Large parts of the structure of the 981 and 991 car are identical, especially from the aft edge of the door openings forward. Not talking about exterior body panels or interior trim panels. Talking about the structure itself. From the aft edge of the door openings rearward, there are major differences, maybe even 100%, structure-wise. Front suspension and steering components are very similar or identical between the 981 and 991. Rear suspension is of course very different.
In trying to convert my Spyder's interior door pulls to what I think are the nicer Boxster handles, I found the interior panels and parts were interchangeable between the 981 and 991. So there's that.
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Old 01-11-2018, 09:30 PM
  #24
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Originally Posted by Porschefan604 View Post
Platform change is what I'm trying to figure out. Regardless of how many changes they made from 981 --> 982, it's still on the same platform. Same chassis dimensions, construction (materials), underlying electronics and hardware that dates back to around 2012.

It's hard to believe that Porsche will continue making the 982 chassis with the 992 starting production later this year. There has to be cost savings by moving to a '983' Boxster and Cayman, and again sharing parts with the 992. So the question is what people think about either...
  • A '983' coming out 18-24 months from now, or
  • 982.2 coming out 18-24 months from now, and a '983' coming out another ~3 years after that... although that seems like a long time to keep a 2012 chassis in production...
I agree 12 years with basically the same design aesthetic is market suicide for the 982. The 986 and 987 lasted 8 model years each. The 981 just 4 even though as we all know the 982 is basically a continuation within the generation with perhaps more changes than typical of a .2 version (power plant change required the vast majority of changes which has been misreported of late). At this point I'm willing to bet the 981/982 generation run is 8 total years too. With that, now I really believe there won't be a 982.2. Regardless if the average Porsche consumer can tell the difference, the basic 981/982 design is in its 7th year of life from a marketing view point. It's getting dated already. Fresh sells. I'm sure the 983 already exists in drawings and models and Porsche is moving toward production. My bet is 2021 for an all new Boxster/Cayman, perhaps 2020 if sales continue to slide south. A 983 with 6 cylinders (turbo) would be nice, or even an all electric version to spice it up for enthusiasts. How exciting would that be! I really don't see a subsequent generation for the turbo 4 based on today's mixed impressions among the faithful. Consumers vote with their wallets, and their votes aren't typical of a new model. I believe the promise of something bigger in store is why so many are skeptical to own one right now knowing the next thing could be a huge departure (i.e., electric). If there is a 982.2, we all know it would be the one to own as the .1s are typically the least desired in the used market per generation. The only exception to this these days is the 991.1, since it's the last of the NA era. There is no 981.1. Being the last of the NA era too, like the 991.1 the 981 will always be in good demand and eventually collectable, especially the GTS, Spyder and GT4 which are the most enthusiast-focused Boxsters/Caymans to date visually and functionally. I do believe we'll see an all electric Boxster/Cayman next after the 981/982 generation ends. It may not be the only power offering, but it's due. I wouldn't be disappointed if it were the only offering. After all Porsche did quite a lot of research and testing with the 987 eBoxster. I'd rather see full electric than another turbo. At least the power is linear. Time is right to usher in a new era.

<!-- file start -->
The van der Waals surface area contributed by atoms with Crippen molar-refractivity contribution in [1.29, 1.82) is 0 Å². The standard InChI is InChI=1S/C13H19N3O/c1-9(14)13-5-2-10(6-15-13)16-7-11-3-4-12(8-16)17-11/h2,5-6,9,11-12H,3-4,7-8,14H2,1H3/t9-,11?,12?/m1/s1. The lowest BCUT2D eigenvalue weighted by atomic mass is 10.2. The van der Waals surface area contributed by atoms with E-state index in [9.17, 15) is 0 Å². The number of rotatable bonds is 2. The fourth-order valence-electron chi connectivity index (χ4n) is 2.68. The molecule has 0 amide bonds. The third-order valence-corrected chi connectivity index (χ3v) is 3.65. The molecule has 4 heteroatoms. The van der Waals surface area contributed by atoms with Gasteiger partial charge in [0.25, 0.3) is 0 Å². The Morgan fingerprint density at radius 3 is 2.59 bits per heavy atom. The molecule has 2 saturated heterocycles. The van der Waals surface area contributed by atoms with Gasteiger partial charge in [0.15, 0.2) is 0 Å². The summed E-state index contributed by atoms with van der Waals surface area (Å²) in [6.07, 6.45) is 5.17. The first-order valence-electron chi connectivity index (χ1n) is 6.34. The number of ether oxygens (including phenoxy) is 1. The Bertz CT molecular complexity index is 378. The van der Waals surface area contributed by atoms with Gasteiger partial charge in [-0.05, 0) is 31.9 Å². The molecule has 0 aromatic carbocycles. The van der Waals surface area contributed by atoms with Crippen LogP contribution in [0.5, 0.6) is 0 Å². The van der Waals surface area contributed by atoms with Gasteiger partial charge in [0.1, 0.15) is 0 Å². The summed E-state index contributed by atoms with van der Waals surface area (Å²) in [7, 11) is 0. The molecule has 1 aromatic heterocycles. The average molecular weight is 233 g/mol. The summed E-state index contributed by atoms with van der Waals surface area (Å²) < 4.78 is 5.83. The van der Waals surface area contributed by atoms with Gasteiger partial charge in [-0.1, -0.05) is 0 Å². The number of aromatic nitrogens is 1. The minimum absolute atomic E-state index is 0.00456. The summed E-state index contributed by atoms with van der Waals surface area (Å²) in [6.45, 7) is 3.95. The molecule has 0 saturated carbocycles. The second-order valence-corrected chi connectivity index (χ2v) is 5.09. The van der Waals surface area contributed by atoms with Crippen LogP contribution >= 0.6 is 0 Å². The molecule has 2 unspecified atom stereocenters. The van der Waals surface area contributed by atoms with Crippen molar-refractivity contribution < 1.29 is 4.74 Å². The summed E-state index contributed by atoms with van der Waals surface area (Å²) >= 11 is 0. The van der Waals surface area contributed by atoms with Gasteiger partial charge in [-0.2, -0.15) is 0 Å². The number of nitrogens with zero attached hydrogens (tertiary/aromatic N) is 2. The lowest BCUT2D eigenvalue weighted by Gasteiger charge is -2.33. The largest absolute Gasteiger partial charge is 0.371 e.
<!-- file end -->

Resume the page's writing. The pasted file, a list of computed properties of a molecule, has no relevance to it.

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Old 01-11-2018, 10:18 PM
  #25
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Originally Posted by Archimedes View Post
So you're saying some of the sheet metal on the bottom of the car is similar, but everything else is different? Because those two cars have different wheelbases, different front and rear tracks, different suspension geometry and components, different engines, different transmissions, different engine placement, entirely different bodies and largely different interiors. Maybe they share an ashtray?

Back on topic though, the 718 and the 981 are entirely different cars. Hence why they didn't just call it the 981.2.
Ok, I'll bite. The 718 and 981 are not entirely different cars. From your posts and responses on this thread, I know I and others understand quite a bit more about the construction of the 981 and 991 cars than you do. Just because the model number the car is called by changed does not signify an "entirely" different car. The 718 number is more a marketing ploy than to signify a different car. Porsche wanted to ease the 4-cyl transformation into the minds of the buying public, and tie the car to the 718 of the past that was also 4-cyl with racing heritage. There is a lot more common between the 718, 981, and 991 than "the sheet metal on the bottom of the car". Have you worked in the automotive industry as a design engineer? I have. I understand construction. From your posts, I can see your understanding of car construction is limited.